‘I got your back’ love
It’s been an interesting journey through Valentine’s week. We have had Valentine card-making in cafe and in assemblies this week I have spoken to nearly one thousand students about love and friendship. I’ve tried to shift the focus towards celebrating our friendships as well as our couple-love, but the reaction to the cards and to the assemblies has been fairly similar; many people don’t really DO Valentine’s.

Some may buy the cards and flowers and make some awkward comment to their beloved about their undying love for them. Others tell us ‘I’m not just sending a Valentine card because some stupid tradition tells me too’! (BTW I wonder if they feel the same way about the traditions of Christmas or birthdays!) But as we shift the gaze from couple-love to also celebrate friendship-love, it seems many are even less well equipped to DO Valentine’s.

You’d think that Christians, above all people, whose Story is founded and grounded in Love, might be more articulate when it comes to thanking, appreciating and loving our friends – but we can find it all so gawky and ungainly. Perhaps it is our reserved culture; perhaps that’s just an excuse.

Yet our faith teaches us that Love always looks like something, ‘this is how God showed love…’ 1 Jn 4 – maybe Valentine’s is a helpful nudge to tell our friends just what they mean to us.

There is a great scene that captures this awkwardness in the British film, Love Actually. Bill Nighy’s pop star character, Billy Mack, realises that his only true friend in his excessive, roller coaster, pop-star lifestyle has been his faithful manager, Joe.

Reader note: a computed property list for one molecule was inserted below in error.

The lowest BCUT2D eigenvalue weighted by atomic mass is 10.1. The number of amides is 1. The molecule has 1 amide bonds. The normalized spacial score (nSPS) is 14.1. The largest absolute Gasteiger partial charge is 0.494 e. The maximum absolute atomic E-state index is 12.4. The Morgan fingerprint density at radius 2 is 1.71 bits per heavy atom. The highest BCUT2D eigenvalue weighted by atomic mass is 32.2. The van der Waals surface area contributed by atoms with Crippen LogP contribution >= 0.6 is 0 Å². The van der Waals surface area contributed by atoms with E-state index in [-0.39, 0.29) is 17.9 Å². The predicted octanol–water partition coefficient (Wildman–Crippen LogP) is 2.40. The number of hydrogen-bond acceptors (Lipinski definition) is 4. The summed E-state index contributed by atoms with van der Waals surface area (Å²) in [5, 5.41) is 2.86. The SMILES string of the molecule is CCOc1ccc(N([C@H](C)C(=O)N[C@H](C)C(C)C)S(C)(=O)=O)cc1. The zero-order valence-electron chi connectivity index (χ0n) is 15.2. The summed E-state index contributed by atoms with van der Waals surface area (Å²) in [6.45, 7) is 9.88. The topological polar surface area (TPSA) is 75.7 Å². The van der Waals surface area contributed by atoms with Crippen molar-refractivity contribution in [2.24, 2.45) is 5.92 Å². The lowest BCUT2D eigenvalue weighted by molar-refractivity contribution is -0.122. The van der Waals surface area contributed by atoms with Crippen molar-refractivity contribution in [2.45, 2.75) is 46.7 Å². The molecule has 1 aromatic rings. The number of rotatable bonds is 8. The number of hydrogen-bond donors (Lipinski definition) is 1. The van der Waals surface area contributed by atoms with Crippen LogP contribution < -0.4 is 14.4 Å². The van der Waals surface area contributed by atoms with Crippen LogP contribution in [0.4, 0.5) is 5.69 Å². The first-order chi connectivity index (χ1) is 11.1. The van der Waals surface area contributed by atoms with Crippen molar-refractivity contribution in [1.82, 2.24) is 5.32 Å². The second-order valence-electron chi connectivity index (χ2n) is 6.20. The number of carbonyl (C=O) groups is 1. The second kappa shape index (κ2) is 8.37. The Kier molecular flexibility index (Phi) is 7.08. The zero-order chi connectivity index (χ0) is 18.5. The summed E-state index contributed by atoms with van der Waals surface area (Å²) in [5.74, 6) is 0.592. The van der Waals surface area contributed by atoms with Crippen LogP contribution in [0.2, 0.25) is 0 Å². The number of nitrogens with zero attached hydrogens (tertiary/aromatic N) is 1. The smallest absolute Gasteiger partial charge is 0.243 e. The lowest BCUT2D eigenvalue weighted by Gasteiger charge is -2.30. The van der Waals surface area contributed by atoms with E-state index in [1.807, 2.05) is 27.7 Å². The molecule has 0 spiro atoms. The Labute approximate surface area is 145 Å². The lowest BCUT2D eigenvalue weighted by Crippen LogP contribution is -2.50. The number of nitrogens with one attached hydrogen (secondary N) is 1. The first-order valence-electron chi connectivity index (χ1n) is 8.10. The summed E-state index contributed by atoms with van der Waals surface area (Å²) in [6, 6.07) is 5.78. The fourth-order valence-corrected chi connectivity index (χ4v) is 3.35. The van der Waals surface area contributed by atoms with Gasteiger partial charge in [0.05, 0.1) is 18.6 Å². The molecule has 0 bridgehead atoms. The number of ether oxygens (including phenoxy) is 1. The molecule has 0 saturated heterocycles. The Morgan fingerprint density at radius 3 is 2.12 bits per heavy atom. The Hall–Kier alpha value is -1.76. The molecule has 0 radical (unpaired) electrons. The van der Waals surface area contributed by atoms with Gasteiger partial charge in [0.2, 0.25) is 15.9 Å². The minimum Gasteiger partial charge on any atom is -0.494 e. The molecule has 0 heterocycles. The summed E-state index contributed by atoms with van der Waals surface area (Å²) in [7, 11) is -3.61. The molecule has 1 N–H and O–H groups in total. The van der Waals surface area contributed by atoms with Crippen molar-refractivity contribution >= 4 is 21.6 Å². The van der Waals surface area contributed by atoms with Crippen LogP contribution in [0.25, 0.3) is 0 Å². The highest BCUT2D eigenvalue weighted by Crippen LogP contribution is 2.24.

Billy: I realized that Christmas is… is the time to be with the people you love.
Joe: Right.
Billy: And I realized that, as dire chance and… and… and fateful cockup would have it, here I am, mid-50s, and without knowing it I’ve gone and spent most of my adult life with a… with a chubby employee. And… and much as it grieves me to say it, it… it might be that the people I love is, in fact… you.

[pause]

Joe: Well, this is a surprise.
Billy: Yeah.

Billy: I left Elton’s [party] … in order to hang out with you.
Joe: Well, Bill…
Billy: It’s a terrible, terrible mistake, Chubs, but you turn out to be the BLEEP love of my life. And to be honest, despite all my complaining, we have had a wonderful life.

What follows is as beautiful as it is funny. They give one another a nervous, tentative man-hug. Neither of them is very adept in hugging, but that makes it all the more touching. It’s an imperfect attempt to express something of the deep bonds of friendship between them. It’s what the musician John Mayer refers to when he says “I don’t mean like Roman candle firework, Hollywood hot pink love, I mean like ‘I got your back’ love”.

Maybe it’s time to get over our awkwardness and express to our friends just how much their ‘I got your back’ love means to us.